The scene shifts to an empty street at night, and we hear Terry whistling as he walks. A car screeches to a halt beside him; it is Johnny, who comes out of the car and wants to talk. Johnny taunts Terry about how stupidly he is behaving, and when Terry wants to know what he means, Johnny expresses his disappointment that Terry doesn’t have more to report about the church meeting. When Terry insists that nothing happened at the church meeting, Johnny becomes more impatient, informing Terry that Dugan went to the Crime Commission following the church meeting and revealed the corruption of the union. When Terry isn’t upset about the development, Johnny becomes impatient and accuses him of “goofing off.” Charley then yells at Terry about the fact that he has been hanging out with Edie, Joey’s sister, calling it an “unhealthy relationship.” Johnny threatens Terry that if he doesn’t stop seeing Edie, they’ll both be killed, before confirming with Charley that they know Edie’s address. Johnny insists that they have to get revenge on Dugan, and leaves.

The following day, workers assemble at the docks. Johnny makes a signal to someone on a ship, who nods in agreement. Terry watches as the communication takes place, worried about Dugan’s fate. The scene shifts to Dugan unloading boxes of Irish whiskey, the import he has been hoping for for weeks. A man yells down to Dugan not to steal any whiskey, as the boxes are raised up to the deck. When Terry comes over and asks to talk to Dugan, Dugan grows suspicious that Terry is on Johnny’s side, pushing him away. Terry looks worried as the men raise another bundle of boxes up to the deck. Suddenly, a man up above nods to another and they send the bundle toppling back down below, and a number of boxes fall onto Dugan, killing him instantly.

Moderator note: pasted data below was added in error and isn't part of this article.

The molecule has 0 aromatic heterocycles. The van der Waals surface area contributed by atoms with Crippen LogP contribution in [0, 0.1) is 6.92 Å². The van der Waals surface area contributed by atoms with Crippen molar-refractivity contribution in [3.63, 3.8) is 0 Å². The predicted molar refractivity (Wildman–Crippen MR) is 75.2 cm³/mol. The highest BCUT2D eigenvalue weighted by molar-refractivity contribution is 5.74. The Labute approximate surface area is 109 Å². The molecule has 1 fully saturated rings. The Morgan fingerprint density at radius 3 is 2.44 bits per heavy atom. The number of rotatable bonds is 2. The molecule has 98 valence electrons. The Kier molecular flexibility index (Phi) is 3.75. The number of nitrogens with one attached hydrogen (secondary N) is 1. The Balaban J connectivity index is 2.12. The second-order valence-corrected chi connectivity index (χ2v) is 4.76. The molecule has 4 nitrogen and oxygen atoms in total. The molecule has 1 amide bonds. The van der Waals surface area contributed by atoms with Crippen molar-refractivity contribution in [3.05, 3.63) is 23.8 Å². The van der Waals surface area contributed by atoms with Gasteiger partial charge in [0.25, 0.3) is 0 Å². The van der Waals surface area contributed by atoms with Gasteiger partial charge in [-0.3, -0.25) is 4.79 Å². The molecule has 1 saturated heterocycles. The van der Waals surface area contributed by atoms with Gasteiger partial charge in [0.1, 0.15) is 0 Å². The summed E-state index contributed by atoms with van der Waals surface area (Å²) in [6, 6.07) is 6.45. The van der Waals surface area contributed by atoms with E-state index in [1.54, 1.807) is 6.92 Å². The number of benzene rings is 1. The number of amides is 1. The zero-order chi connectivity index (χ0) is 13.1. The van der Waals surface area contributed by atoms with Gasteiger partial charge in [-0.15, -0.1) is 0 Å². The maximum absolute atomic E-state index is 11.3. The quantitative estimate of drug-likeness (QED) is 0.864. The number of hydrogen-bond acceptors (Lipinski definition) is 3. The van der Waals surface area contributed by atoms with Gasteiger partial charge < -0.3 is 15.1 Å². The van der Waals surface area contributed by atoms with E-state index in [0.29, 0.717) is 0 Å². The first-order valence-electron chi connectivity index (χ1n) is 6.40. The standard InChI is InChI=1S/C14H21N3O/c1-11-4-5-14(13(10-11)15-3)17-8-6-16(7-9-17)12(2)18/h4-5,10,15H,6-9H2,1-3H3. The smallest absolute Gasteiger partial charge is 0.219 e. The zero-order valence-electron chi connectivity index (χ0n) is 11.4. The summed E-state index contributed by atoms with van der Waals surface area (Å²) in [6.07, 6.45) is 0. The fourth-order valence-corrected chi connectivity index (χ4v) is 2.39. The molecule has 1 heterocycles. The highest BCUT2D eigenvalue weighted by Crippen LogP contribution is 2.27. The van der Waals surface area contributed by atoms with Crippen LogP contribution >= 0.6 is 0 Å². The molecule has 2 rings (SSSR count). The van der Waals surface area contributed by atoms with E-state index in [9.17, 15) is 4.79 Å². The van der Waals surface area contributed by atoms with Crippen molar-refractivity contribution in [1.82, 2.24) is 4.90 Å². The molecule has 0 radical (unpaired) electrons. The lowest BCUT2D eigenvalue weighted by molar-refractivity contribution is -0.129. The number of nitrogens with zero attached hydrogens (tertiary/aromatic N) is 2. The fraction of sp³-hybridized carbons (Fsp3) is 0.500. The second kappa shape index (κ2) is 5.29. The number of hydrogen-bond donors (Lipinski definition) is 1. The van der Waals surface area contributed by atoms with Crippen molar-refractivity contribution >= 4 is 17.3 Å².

Later, Father Barry gathers the dockworkers. He explains that he promised Dugan that he would stand with him if he stood up to the mob, and tells the men that Dugan was killed, “unless it was an accident, like Big Mac says.” We see Big Mac watching the proceedings as Father Barry speaks out on the recent deaths, calling Joey Doyle and Dugan’s murders “crucifixions.” As Father Barry speaks, a man throws rotten fruit down at him, but he continues to speak out against the recent violence. A man named Tillio throws a piece of fruit at the priest, and Terry tells him not to. Father Barry continues to speak calmly, telling the men that Jesus is watching over what is happening to them. Another man throws a can, and Mr. Doyle threatens him. “What does Christ think of the easy money boys who do none of the work and take all of the gravy?” Father Barry yells, and Tillio yells at him to stop talking, but Terry punches Tillio in the face.